Alarmingly, it occurs to me that this disintegration and decay might be the real reason why I am drawn to this building, and why I continue to think that it may have something to reveal (don't I secretly pray each time I visit the location that some massive renovation and/or restoration has not taken place?) The idea of a modernist ruin in the making, while compellingly seductive, seems depressingly elegiac and tautological at best. Didn't the images and forms of modernism already have ruin, decay and obsolescence written into them? Was this not meant to serve as an inbuilt apotropaic function, all the better to protect against the future romantic appeal of their ruining? And do I really want to make an elegy to something like 'modernism's forgotten promise'? There's the rub. For today it is fundamentally a question of our relationship to these recently past forms, a question of what is to be done as the artistic signs and images of emerging and developing modernity are rapidly becoming historical. It can be quite disconcerting, I think, to recognise just how fast this has happened, to acknowledge that high-modernist forms have become historical ones. By this I mean that we can no longer fully identify with them, as they belong to a different time, to a different knowledge, and finally, of course, to a different ambition. On the other hand, it may be important to recognise that this impression we have that our modern forms are rapidly accruing a sense of 'pastness' is in part the result of our contemporary cult of the past. Bruno Latour wants to argue that this cult of the past - this need to at one and the same time conjure the past, revere it, excise it and destroy it - extends to the very heart of modernism and is in the end what undermines modernism from within, in fact what makes modernism not modern at all.3 I want to touch on this in a moment, but suffice it to say here that the massive building worldwide of new museums of contemporary art, presumably to provide for and continue the historicisation of objects, forms and ideas from where the museums of modern art have only recently left off, suggests that this obsession with 'instant antiquity' is not entirely imaginary.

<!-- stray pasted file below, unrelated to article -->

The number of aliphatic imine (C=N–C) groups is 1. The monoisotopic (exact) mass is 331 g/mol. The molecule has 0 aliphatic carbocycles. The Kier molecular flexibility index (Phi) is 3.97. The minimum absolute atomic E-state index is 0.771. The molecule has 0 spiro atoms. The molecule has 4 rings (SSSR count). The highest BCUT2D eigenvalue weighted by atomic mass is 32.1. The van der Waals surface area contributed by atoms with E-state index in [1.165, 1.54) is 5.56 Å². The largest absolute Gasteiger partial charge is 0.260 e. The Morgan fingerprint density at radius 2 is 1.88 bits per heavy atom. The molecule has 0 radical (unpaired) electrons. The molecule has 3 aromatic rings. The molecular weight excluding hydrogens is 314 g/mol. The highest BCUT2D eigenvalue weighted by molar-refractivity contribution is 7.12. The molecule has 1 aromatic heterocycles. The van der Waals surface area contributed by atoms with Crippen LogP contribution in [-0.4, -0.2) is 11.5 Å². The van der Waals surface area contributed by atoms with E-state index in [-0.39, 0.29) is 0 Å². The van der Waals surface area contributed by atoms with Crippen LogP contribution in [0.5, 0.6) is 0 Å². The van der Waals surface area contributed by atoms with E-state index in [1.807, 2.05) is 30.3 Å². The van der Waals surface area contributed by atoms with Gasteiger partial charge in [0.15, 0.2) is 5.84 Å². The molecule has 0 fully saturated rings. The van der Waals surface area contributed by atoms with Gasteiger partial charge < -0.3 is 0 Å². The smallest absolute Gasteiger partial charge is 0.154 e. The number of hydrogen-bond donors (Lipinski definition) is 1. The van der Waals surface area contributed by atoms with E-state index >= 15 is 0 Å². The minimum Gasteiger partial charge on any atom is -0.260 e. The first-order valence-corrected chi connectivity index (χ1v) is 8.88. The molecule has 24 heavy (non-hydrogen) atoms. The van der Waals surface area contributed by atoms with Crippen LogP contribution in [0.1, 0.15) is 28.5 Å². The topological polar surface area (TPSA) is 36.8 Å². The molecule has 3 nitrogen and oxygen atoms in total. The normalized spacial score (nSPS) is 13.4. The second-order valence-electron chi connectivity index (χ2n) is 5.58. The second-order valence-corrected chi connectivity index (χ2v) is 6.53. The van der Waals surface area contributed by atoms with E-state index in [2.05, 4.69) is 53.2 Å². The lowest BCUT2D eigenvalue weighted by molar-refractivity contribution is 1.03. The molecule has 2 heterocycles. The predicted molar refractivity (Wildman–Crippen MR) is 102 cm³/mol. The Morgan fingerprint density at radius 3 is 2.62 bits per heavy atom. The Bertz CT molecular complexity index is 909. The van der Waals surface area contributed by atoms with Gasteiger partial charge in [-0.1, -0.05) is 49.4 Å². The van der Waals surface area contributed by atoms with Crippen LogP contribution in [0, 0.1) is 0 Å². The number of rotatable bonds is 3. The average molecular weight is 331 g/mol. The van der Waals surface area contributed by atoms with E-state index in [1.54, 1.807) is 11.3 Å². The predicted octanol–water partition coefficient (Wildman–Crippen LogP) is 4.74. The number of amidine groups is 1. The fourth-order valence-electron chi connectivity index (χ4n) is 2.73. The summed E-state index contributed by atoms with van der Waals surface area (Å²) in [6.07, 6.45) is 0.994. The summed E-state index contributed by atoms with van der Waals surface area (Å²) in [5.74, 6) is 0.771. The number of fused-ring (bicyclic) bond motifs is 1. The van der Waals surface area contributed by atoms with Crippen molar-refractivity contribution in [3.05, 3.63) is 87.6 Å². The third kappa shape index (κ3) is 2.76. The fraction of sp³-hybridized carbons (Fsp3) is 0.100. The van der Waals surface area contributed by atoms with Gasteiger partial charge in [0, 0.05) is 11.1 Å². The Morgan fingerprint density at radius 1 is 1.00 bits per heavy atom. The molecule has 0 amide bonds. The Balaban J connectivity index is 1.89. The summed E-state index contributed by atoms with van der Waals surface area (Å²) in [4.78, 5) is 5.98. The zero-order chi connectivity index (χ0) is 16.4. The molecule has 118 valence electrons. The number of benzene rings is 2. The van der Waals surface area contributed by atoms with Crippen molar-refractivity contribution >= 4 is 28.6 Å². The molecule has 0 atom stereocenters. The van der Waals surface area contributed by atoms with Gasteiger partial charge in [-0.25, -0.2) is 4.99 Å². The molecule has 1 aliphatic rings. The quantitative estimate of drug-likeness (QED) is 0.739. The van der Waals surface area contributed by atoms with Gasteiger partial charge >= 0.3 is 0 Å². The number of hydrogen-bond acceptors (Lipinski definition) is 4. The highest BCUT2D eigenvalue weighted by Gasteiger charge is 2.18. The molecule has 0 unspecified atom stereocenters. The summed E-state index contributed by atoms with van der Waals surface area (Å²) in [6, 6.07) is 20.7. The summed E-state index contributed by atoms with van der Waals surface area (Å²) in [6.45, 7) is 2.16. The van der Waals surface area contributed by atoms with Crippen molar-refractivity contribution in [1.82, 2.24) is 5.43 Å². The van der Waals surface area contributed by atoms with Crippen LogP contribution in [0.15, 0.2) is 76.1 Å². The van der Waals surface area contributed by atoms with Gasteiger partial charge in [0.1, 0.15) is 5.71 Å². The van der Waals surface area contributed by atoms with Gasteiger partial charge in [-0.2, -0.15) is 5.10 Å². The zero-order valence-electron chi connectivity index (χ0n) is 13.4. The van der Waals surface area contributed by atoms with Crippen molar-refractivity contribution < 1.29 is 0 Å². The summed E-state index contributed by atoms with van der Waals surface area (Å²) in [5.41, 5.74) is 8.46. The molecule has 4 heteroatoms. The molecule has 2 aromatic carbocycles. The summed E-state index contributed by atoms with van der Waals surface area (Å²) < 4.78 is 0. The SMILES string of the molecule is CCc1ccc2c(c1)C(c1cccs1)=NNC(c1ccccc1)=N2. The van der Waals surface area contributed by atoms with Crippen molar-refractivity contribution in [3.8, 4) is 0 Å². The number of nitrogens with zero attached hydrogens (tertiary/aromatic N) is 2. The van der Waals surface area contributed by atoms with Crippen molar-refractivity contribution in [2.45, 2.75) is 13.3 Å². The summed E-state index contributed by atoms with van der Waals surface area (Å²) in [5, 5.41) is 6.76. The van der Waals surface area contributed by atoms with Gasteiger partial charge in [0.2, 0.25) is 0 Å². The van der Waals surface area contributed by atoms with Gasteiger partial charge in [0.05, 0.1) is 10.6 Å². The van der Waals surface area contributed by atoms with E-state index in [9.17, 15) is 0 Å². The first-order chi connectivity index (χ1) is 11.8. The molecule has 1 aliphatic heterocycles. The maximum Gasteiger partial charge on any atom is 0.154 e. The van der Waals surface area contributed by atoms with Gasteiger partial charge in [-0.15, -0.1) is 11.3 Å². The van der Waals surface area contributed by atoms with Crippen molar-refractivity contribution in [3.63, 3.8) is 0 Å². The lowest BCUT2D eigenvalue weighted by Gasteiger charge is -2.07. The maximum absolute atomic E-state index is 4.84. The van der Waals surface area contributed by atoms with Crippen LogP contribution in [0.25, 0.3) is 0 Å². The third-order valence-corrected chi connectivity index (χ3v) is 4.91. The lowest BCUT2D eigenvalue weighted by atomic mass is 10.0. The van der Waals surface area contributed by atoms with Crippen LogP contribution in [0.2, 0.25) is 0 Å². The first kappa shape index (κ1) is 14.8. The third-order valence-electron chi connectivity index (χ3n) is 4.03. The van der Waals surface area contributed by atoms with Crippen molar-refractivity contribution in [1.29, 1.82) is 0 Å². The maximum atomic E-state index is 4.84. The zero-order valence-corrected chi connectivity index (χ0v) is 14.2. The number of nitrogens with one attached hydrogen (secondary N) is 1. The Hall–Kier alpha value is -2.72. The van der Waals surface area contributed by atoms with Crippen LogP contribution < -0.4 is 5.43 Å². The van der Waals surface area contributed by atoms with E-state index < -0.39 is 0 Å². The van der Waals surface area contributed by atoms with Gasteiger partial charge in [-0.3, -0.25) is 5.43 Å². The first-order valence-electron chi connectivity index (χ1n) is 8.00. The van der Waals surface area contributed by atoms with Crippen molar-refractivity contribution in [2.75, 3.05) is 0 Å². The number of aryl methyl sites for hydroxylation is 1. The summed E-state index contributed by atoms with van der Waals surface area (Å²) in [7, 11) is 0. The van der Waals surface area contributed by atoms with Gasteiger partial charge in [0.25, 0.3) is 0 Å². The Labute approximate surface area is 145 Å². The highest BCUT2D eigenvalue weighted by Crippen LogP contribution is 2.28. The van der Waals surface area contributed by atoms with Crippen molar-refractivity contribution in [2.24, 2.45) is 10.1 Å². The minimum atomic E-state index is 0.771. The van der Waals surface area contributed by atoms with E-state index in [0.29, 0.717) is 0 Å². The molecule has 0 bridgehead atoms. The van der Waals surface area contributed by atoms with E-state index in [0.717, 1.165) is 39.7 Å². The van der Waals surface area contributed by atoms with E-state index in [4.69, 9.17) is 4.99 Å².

The real problem, I suppose, is how to represent this passage (from modern to historical) without succumbing to a melancholic reverie; and, moreover, how to try and give form to this when by its very name, modernism came to stand for those artistic forms where, metaphorically at least, the present waged a perpetual war on the past. The name we give to this war is iconoclasm, and while modernism may have more or less banned the pre-modern tradition of the actual material destruction of works, iconoclasm was internalised as a metaphorical a priori of modernism. A sense of iconoclasm gave fuel to the latter's sense of invention and history, and in particular to how many of its leading practitioners conceived of their own work: 'Previously a picture was a sum of additions. With me a picture is a sum of destructions' (Picasso); and 'the destruction of old forms was a condition for the creation of new, higher forms' (Mondrian). Following Adorno, we perhaps need to think of the categories of decline (of old forms) less as categories of destruction, but rather as categories of transition. If modernism is indeed now historical, then this surely raises the question of transition as a return to the question of the end of art, the very condition for art that Hegel had already announced in the 1820s. But is this necessary state of transition, knowing and acknowledging that things are changing rapidly and that the promise of yesterday is no longer (nor ever will be) the realisation of today - is this the same thing as assuming an antiquity for our immediate past? Adorno opened his Aesthetic Theory with the now-famous declaration, 'It is self evident that nothing concerning art is self evident anymore, nor its inner life, nor its relation to the world, nor even its right to exist.'4 Art, says Adorno, takes refuge in its own negation, hoping to survive through its death. This negation must extend, a fortiori, to the idea of art's relationship to its past forms, no matter how immediate or far away.